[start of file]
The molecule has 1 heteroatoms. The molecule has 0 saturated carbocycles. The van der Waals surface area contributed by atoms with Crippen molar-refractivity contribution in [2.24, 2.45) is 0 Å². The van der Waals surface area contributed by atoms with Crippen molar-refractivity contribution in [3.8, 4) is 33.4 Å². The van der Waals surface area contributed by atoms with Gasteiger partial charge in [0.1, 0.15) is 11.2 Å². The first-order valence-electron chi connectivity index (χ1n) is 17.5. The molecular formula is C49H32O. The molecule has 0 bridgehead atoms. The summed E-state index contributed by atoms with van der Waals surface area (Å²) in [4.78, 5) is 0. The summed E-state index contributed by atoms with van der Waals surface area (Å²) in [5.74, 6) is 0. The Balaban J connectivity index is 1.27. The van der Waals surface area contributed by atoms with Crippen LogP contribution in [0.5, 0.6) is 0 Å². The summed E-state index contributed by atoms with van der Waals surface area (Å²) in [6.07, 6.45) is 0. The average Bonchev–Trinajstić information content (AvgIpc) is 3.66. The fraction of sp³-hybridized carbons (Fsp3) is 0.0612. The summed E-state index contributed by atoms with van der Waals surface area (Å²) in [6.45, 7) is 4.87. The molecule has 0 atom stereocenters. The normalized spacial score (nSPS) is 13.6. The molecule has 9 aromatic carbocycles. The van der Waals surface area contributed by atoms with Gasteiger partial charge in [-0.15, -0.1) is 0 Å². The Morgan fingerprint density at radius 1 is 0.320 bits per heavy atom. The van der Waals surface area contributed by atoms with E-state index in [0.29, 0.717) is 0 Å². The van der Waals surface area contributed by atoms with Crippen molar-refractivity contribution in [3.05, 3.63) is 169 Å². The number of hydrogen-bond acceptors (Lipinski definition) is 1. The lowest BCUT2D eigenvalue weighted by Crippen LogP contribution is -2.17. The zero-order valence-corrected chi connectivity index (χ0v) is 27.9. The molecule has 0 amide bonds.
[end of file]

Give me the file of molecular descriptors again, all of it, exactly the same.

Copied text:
The molecule has 1 heteroatoms. The molecule has 0 saturated carbocycles. The van der Waals surface area contributed by atoms with Crippen molar-refractivity contribution in [2.24, 2.45) is 0 Å². The van der Waals surface area contributed by atoms with Crippen molar-refractivity contribution in [3.8, 4) is 33.4 Å². The van der Waals surface area contributed by atoms with Gasteiger partial charge in [0.1, 0.15) is 11.2 Å². The first-order valence-electron chi connectivity index (χ1n) is 17.5. The molecular formula is C49H32O. The molecule has 0 bridgehead atoms. The summed E-state index contributed by atoms with van der Waals surface area (Å²) in [4.78, 5) is 0. The summed E-state index contributed by atoms with van der Waals surface area (Å²) in [5.74, 6) is 0. The Balaban J connectivity index is 1.27. The van der Waals surface area contributed by atoms with Crippen LogP contribution in [0.5, 0.6) is 0 Å². The summed E-state index contributed by atoms with van der Waals surface area (Å²) in [6.07, 6.45) is 0. The average Bonchev–Trinajstić information content (AvgIpc) is 3.66. The fraction of sp³-hybridized carbons (Fsp3) is 0.0612. The summed E-state index contributed by atoms with van der Waals surface area (Å²) in [6.45, 7) is 4.87. The molecule has 0 atom stereocenters. The normalized spacial score (nSPS) is 13.6. The molecule has 9 aromatic carbocycles. The van der Waals surface area contributed by atoms with Gasteiger partial charge in [-0.15, -0.1) is 0 Å². The Morgan fingerprint density at radius 1 is 0.320 bits per heavy atom. The van der Waals surface area contributed by atoms with E-state index in [0.29, 0.717) is 0 Å². The van der Waals surface area contributed by atoms with Crippen molar-refractivity contribution in [3.05, 3.63) is 169 Å². The number of hydrogen-bond acceptors (Lipinski definition) is 1. The lowest BCUT2D eigenvalue weighted by Crippen LogP contribution is -2.17. The zero-order valence-corrected chi connectivity index (χ0v) is 27.9. The molecule has 0 amide bonds.